Threat and Error Management

Taking CRM to the next level


Most people in aviation are familiar with the concept of Crew Resource Management and the fact that it is designed to foster an open and inclusive operational policy, so that all viewpoints and perspectives may be considered in order to identify and execute the best course of action in any given situation. It seems very straight forward, but how is it actually achieved? How do multiple people from multiple disciplines come together to formulate a standardized method for identifying problems, errors, courses of action and possible remedies? Developed in the mid- to late-1990’s, Threat and Error Management (TEM) is one of the main areas in which CRM is implemented to mitigate risk.

To understand the implementation of TEM, we much first understand that any Undesired Aircraft State (UAS) is precipitated by a series of occurrences, known as a the “chain of events.”  The number of completely unpreventable, catastrophic failures is nearly zero, while almost 100% of all incidents have one or more events that could have been avoided to prevent the situation from ever having occurred. Essentially, it is postulated that the vast majority of issues could have been prevented multiple times prior to its occurrence.

Threat and Error Management acknowledges three main principles:

  1. Threats exist in all operations and are constantly changing, and as such, identifying them and attempting to mitigate them is a constant and active process.
  2. Error is unavoidable, and rather than focusing on eliminating error, it instead seeks to recognize, identify and remedy error prior to creating a UAS. This is referred to as “trapping” the error.
  3. It recognizes that if a crew fails to trap an error, it can result in a UAS. This is important because it also acknowledges that a UAS greatly increases the risk of an accident or incident. Once the UAS occurs, it relies on probabilities to determine whether the results is an accident or an incident. The vast majority of UAS situations do not end this way, and are instead recovered to a desirable aircraft state. However, the overall goal is to avoid these situations through active management of the first two factors.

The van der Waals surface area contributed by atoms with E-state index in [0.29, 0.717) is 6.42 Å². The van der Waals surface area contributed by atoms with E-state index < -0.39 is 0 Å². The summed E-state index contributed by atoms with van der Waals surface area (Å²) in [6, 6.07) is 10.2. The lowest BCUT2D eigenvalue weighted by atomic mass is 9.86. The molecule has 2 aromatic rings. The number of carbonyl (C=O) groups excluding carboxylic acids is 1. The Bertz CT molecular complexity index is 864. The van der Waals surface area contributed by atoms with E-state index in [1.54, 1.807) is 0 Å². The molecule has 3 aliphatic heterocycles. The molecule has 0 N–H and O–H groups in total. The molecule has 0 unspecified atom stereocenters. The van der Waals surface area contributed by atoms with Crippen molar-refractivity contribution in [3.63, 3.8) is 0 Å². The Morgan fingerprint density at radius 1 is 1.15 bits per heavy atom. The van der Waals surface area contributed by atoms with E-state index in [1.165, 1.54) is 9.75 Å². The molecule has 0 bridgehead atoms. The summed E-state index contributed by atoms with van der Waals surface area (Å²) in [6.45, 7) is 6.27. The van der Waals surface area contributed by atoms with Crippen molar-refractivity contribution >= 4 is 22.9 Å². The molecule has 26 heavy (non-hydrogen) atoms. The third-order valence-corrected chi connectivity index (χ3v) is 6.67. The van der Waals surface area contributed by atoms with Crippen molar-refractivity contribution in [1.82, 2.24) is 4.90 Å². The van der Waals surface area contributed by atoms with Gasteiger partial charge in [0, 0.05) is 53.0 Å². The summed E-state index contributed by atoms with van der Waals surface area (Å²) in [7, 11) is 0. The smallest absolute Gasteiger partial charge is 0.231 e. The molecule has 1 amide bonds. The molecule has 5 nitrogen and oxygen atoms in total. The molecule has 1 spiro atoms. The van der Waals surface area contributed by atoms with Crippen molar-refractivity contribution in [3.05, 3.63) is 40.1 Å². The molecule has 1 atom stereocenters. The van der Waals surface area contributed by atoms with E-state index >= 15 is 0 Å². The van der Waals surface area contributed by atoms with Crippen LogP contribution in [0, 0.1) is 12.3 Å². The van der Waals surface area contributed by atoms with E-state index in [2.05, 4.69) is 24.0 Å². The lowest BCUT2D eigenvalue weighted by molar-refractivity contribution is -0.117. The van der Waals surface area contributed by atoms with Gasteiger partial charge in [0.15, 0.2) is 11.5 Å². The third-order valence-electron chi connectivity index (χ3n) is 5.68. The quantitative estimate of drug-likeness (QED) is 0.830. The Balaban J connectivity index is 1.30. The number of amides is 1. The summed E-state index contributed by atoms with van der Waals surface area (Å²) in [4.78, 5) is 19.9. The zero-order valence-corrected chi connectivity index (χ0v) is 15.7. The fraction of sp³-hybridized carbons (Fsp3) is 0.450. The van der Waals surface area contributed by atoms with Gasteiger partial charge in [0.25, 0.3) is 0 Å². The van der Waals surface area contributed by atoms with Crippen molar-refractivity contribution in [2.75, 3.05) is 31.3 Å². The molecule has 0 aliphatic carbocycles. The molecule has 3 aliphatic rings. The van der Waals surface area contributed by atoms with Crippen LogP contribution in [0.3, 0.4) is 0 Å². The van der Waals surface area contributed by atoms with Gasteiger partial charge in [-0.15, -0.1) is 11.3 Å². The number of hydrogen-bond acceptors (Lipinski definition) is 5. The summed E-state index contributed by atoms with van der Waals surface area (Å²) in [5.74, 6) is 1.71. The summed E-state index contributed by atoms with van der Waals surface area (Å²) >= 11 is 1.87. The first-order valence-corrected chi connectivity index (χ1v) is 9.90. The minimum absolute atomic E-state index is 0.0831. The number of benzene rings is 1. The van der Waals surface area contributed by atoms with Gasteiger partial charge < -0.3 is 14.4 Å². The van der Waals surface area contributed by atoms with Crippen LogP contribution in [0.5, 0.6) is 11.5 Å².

The first step of the process is accomplished using a combination of thorough briefings and open discussion of the likely risks or situations that are expected to arise based on the factors for that operation. A thorough briefing will review the roles of each crew member, expected taxi routes, departures, weather, use of automation, equipment failure considerations and aircraft condition/equipment considerations as well as any applicable limitations. It will also include a thorough consideration of contingency actions should something unexpected occur, such as an engine failure at V1 (engine failure path, takeoff alternates, procedures to be accomplished, whether crew will change roles, etc.). This is often referred to as “plans stated” or “plans briefed.” It is expected that during this briefing, the pilot not flying will ask any questions or advocate discussion of any further questions or briefings that need to occur. For example, when there is a possibility for more than one departure runway, a departure runway change, or any other factor that may not go as briefed, should be discussed so that all crew members are prepared for the eventuality. The plans are laid out providing a foundation for error management should actual events deviate from expected events.

Of course, this also applies to other phases of flight, such as arrival, approach and landing.  Again, a thorough discussion of any possible courses of action, risks, and contingencies should be briefed before the phase of flight starts so that the entire crew is prepared for any expected contingencies.

The second step in the process adds another layer of adaptability and protection. This is the part of the process that works on the assumption that errors are inevitable. All humans make errors, so rather than focusing on an operational system that punishes error in an attempt to eliminate it, it has proven more effective to accept that errors will occur and additional measures must be used to identify and mitigate them to the lowest possible level. For instance, if the crew in the first step did a thorough job briefing the possible departures, but forgot to update the departure in the FMS and the airplane is programmed to fly the wrong departure, TEM has additional measures to address this lapse. Effective TEM would have the crew stop the plane when the runway change is received and then reprogram, rebrief and reverify that everything is properly setup for departure. It does add a few minutes of time, but it also greatly reduces the risk of having the wrong altitudes or fixes in the box with multiple airplanes departing multiple runways simultaneously.